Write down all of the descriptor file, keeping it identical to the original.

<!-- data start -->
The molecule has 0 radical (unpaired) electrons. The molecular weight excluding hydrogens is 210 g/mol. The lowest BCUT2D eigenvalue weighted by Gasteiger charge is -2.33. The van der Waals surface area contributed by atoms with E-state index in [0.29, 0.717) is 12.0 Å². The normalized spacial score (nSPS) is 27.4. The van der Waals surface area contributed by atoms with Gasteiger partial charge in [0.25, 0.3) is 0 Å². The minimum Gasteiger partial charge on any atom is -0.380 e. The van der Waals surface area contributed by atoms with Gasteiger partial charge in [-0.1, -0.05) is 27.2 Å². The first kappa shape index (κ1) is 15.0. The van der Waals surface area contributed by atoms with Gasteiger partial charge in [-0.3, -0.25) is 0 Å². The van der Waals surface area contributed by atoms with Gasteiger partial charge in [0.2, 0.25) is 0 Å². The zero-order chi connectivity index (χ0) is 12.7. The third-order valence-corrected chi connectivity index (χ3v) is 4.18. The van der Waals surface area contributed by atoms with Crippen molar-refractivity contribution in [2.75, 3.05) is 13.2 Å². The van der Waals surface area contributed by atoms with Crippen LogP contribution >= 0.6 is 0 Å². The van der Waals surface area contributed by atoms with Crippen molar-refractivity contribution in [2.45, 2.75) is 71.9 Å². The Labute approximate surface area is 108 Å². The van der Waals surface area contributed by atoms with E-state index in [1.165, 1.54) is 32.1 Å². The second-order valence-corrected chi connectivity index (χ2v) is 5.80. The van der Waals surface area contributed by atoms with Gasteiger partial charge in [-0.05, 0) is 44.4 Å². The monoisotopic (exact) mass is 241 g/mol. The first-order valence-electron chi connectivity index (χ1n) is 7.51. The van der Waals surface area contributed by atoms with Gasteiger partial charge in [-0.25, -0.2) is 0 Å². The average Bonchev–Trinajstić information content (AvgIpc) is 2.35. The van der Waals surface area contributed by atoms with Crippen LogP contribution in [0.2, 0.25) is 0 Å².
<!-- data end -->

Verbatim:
The molecule has 0 radical (unpaired) electrons. The molecular weight excluding hydrogens is 210 g/mol. The lowest BCUT2D eigenvalue weighted by Gasteiger charge is -2.33. The van der Waals surface area contributed by atoms with E-state index in [0.29, 0.717) is 12.0 Å². The normalized spacial score (nSPS) is 27.4. The van der Waals surface area contributed by atoms with Gasteiger partial charge in [0.25, 0.3) is 0 Å². The minimum Gasteiger partial charge on any atom is -0.380 e. The van der Waals surface area contributed by atoms with Gasteiger partial charge in [-0.1, -0.05) is 27.2 Å². The first kappa shape index (κ1) is 15.0. The van der Waals surface area contributed by atoms with Gasteiger partial charge in [-0.3, -0.25) is 0 Å². The van der Waals surface area contributed by atoms with Gasteiger partial charge in [0.2, 0.25) is 0 Å². The zero-order chi connectivity index (χ0) is 12.7. The third-order valence-corrected chi connectivity index (χ3v) is 4.18. The van der Waals surface area contributed by atoms with Crippen molar-refractivity contribution in [2.75, 3.05) is 13.2 Å². The van der Waals surface area contributed by atoms with Crippen LogP contribution >= 0.6 is 0 Å². The van der Waals surface area contributed by atoms with Crippen molar-refractivity contribution in [2.45, 2.75) is 71.9 Å². The Labute approximate surface area is 108 Å². The van der Waals surface area contributed by atoms with E-state index in [1.165, 1.54) is 32.1 Å². The second-order valence-corrected chi connectivity index (χ2v) is 5.80. The van der Waals surface area contributed by atoms with Gasteiger partial charge in [-0.05, 0) is 44.4 Å². The monoisotopic (exact) mass is 241 g/mol. The first-order valence-electron chi connectivity index (χ1n) is 7.51. The van der Waals surface area contributed by atoms with Gasteiger partial charge in [-0.25, -0.2) is 0 Å². The average Bonchev–Trinajstić information content (AvgIpc) is 2.35. The van der Waals surface area contributed by atoms with Crippen LogP contribution in [0.2, 0.25) is 0 Å².